11 CONTEXT FIGURE 1.1 The NPOESS Preparatory Project and NPOESS program summary prior to the June 2006 Nunn-McCurdy program review and revisions. With the exception of CrIS, ATMS, and SESS, all key operational instruments, including SARSAT and ADCS, were intended to be flown on all three orbits. Climate and research-oriented sensors were generally designated a spot on a single satellite at any one time. The overall NPOESS constellation was designed as a stand-alone system, with the European series of MetOp satellite viewed as a separate, independent, complementary system. SOURCE: Courtesy of NOAA. Costs for NOAA’s next generation of geostationary weather satellites, GOES-R, had also risen dramati- cally, and in September 2006 NOAA canceled plans to incorporate a key instrument on the spacecraft—HES (Hyperspectral Environmental Suite). HES consisted of two components: an advanced hyperspectral sounder and a coastal waters imager. The hyperspectral sounder was intended to greatly advance current operational geosta- tionary sounding capability; its cancellation will instead end the long-term geostationary sounding record started by GOES-I. The coastal waters imager component was planned primarily to benefit coastal monitoring, manage- ment, and remediation applications. The complexity associated with combining both the hyperspectral sounding and the coastal waters imagery components into a single instrument is frequently cited as the key factor affecting programmatic risk for GOES-R. In this report, the ad hoc Committee on a Strategy to Mitigate the Impact of Sensor Descopes and Demanifests on the NPOESS and GOES-R Spacecraft reviews these recent changes to the NPOESS and GOES-R program and, as requested by NASA and NOAA (see Appendix A): 1. Prioritizes capabilities, especially those related to climate research, that were lost or placed at risk fol- lowing recent changes to NPOESS and the GOES-R series of polar and geostationary environmental monitoring satellites; and 2. Presents strategies to recover these capabilities. In preparing this report, the committee drew heavily on information gathered at a 3-day National Research Council (NRC) workshop, “Options to Ensure the Climate Record from the NPOESS and GOES-R Spacecraft,” Mapping and Profiler Suite (OMPS)-Nadir; and the Space Environment Monitor (SEM). The certified program does not fund the following sensors: Aerosol Polarimetry Sensor (APS), Total Solar Irradiance Sensor (TSIS); OMPS-Limb; Earth Radiation Budget Sensor (ERBS); Altimeter (ALT); Survivability Sensor (SuS); and Full Space Environment Sensors (SESS). At the time the Nunn-McCurdy certified program was announced, it was also stated that the program would plan for and fund the integration of the demanifested sensors onto the satellite buses, if the sensors were provided from outside the program.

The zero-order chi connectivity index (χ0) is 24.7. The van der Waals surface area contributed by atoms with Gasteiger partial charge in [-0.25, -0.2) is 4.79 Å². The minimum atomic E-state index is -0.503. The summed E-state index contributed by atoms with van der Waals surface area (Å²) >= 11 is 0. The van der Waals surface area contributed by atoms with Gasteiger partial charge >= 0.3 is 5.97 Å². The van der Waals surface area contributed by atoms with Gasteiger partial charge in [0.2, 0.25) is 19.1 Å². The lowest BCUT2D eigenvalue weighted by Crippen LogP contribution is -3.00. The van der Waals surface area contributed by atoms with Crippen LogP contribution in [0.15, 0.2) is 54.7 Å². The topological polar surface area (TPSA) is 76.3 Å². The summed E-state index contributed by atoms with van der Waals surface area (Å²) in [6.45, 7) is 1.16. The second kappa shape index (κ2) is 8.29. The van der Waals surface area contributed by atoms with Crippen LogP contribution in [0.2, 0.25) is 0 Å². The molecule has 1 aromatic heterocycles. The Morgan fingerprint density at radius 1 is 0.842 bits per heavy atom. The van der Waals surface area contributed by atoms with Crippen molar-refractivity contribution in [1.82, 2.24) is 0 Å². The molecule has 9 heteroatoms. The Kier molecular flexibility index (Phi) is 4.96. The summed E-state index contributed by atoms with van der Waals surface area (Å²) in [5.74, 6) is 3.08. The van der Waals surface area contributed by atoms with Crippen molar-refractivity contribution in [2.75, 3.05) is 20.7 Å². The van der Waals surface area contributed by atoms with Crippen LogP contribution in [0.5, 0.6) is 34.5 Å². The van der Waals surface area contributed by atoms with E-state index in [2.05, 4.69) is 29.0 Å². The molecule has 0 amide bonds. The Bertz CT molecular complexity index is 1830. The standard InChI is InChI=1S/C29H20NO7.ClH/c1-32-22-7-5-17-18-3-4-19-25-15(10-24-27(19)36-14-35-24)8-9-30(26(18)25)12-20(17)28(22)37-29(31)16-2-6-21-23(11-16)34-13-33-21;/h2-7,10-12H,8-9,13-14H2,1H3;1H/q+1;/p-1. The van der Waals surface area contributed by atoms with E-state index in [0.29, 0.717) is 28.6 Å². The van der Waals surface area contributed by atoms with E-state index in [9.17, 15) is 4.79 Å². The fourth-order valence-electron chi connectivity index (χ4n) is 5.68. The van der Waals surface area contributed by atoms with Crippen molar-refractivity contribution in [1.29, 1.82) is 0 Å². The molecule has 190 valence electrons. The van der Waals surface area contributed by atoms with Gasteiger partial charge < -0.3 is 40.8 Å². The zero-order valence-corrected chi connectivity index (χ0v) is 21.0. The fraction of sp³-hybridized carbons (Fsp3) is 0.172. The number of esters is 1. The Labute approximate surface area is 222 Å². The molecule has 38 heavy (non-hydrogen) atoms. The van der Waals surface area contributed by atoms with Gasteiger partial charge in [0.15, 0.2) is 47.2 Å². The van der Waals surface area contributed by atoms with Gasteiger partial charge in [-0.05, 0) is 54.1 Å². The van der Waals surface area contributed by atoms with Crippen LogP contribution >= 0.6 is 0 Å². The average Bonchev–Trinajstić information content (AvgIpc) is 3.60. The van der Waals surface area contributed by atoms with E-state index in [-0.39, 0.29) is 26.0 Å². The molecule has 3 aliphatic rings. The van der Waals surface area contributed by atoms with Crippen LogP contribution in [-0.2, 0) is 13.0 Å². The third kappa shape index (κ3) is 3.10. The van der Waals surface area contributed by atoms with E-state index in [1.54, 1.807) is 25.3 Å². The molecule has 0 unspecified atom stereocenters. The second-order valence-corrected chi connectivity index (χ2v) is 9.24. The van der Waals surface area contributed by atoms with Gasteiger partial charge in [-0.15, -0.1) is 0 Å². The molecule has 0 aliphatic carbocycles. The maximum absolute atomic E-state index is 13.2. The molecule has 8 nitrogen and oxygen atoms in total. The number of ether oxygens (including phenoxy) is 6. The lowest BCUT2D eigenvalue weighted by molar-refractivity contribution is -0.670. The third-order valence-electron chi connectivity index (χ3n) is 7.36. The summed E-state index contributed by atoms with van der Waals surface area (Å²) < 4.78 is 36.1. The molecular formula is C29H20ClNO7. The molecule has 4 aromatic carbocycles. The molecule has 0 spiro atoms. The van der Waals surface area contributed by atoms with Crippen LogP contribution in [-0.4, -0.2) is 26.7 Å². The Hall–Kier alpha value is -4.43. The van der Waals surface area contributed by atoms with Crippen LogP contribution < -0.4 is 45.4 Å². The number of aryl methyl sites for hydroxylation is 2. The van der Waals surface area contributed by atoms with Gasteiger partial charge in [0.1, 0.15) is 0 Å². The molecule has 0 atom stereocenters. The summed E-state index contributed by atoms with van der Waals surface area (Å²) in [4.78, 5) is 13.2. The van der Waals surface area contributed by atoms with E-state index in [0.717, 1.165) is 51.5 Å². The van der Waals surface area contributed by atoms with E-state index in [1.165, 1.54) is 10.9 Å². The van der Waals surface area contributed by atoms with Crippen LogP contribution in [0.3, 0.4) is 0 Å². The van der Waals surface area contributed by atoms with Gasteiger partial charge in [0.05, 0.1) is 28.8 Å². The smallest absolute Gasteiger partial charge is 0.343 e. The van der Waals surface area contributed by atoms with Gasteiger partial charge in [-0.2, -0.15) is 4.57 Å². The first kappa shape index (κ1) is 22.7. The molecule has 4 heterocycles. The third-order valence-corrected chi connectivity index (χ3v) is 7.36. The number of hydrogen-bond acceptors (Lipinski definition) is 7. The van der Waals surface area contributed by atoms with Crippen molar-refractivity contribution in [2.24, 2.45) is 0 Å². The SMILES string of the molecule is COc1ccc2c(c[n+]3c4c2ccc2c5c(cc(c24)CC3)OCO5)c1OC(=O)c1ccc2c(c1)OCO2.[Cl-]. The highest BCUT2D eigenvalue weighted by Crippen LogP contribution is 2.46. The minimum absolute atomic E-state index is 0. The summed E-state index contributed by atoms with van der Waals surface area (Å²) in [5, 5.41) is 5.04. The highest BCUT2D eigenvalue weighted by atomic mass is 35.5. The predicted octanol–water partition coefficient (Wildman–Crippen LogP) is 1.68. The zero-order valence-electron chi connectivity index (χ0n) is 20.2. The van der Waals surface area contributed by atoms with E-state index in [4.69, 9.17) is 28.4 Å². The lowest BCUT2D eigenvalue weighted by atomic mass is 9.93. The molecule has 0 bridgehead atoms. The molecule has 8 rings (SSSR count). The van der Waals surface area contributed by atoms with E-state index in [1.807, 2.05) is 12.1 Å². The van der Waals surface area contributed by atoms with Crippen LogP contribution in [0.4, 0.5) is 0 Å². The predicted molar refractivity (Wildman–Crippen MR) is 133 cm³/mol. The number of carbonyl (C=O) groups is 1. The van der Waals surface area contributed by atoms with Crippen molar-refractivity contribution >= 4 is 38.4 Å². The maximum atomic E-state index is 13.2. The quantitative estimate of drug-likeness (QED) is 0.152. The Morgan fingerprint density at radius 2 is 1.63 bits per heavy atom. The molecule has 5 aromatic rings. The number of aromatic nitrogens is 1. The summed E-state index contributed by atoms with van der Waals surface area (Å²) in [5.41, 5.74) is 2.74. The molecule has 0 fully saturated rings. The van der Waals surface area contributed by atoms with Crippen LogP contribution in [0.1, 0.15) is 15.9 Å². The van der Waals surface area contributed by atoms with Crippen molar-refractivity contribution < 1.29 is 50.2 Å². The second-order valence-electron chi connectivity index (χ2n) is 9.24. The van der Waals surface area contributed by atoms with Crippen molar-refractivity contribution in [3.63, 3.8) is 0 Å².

OCR for page 10